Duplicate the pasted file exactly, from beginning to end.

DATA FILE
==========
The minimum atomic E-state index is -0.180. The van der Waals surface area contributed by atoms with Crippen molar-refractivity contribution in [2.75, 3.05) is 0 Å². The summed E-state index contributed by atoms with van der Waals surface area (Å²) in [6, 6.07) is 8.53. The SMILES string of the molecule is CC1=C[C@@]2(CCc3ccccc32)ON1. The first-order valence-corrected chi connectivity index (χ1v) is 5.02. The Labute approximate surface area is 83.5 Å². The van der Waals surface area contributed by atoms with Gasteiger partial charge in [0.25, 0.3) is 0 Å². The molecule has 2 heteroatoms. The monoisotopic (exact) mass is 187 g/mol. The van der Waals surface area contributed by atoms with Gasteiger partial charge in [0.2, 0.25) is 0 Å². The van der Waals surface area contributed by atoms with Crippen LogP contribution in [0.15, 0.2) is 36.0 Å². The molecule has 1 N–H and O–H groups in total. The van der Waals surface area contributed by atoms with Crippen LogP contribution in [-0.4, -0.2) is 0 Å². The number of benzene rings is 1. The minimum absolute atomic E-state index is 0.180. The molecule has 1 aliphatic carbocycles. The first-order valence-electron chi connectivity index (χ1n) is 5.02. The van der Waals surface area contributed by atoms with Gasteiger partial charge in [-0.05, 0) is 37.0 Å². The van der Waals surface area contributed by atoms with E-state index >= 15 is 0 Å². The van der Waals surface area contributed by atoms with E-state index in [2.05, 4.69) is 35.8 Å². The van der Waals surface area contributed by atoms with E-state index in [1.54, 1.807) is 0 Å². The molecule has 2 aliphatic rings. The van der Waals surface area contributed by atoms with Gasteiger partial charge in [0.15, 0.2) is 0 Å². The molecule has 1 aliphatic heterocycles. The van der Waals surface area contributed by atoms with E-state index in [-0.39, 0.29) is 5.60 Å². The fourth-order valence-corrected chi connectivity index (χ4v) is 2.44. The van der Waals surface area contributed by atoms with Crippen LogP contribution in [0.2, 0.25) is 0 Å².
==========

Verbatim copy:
The minimum atomic E-state index is -0.180. The van der Waals surface area contributed by atoms with Crippen molar-refractivity contribution in [2.75, 3.05) is 0 Å². The summed E-state index contributed by atoms with van der Waals surface area (Å²) in [6, 6.07) is 8.53. The SMILES string of the molecule is CC1=C[C@@]2(CCc3ccccc32)ON1. The first-order valence-corrected chi connectivity index (χ1v) is 5.02. The Labute approximate surface area is 83.5 Å². The van der Waals surface area contributed by atoms with Gasteiger partial charge in [0.25, 0.3) is 0 Å². The molecule has 2 heteroatoms. The monoisotopic (exact) mass is 187 g/mol. The van der Waals surface area contributed by atoms with Gasteiger partial charge in [0.2, 0.25) is 0 Å². The van der Waals surface area contributed by atoms with Crippen LogP contribution in [0.15, 0.2) is 36.0 Å². The molecule has 1 N–H and O–H groups in total. The van der Waals surface area contributed by atoms with Crippen LogP contribution in [-0.4, -0.2) is 0 Å². The number of benzene rings is 1. The minimum absolute atomic E-state index is 0.180. The molecule has 1 aliphatic carbocycles. The first-order valence-electron chi connectivity index (χ1n) is 5.02. The van der Waals surface area contributed by atoms with Gasteiger partial charge in [-0.05, 0) is 37.0 Å². The van der Waals surface area contributed by atoms with E-state index >= 15 is 0 Å². The van der Waals surface area contributed by atoms with E-state index in [2.05, 4.69) is 35.8 Å². The van der Waals surface area contributed by atoms with E-state index in [1.54, 1.807) is 0 Å². The molecule has 2 aliphatic rings. The van der Waals surface area contributed by atoms with Gasteiger partial charge in [0.15, 0.2) is 0 Å². The molecule has 1 aliphatic heterocycles. The van der Waals surface area contributed by atoms with E-state index in [-0.39, 0.29) is 5.60 Å². The fourth-order valence-corrected chi connectivity index (χ4v) is 2.44. The van der Waals surface area contributed by atoms with Crippen LogP contribution in [0.2, 0.25) is 0 Å².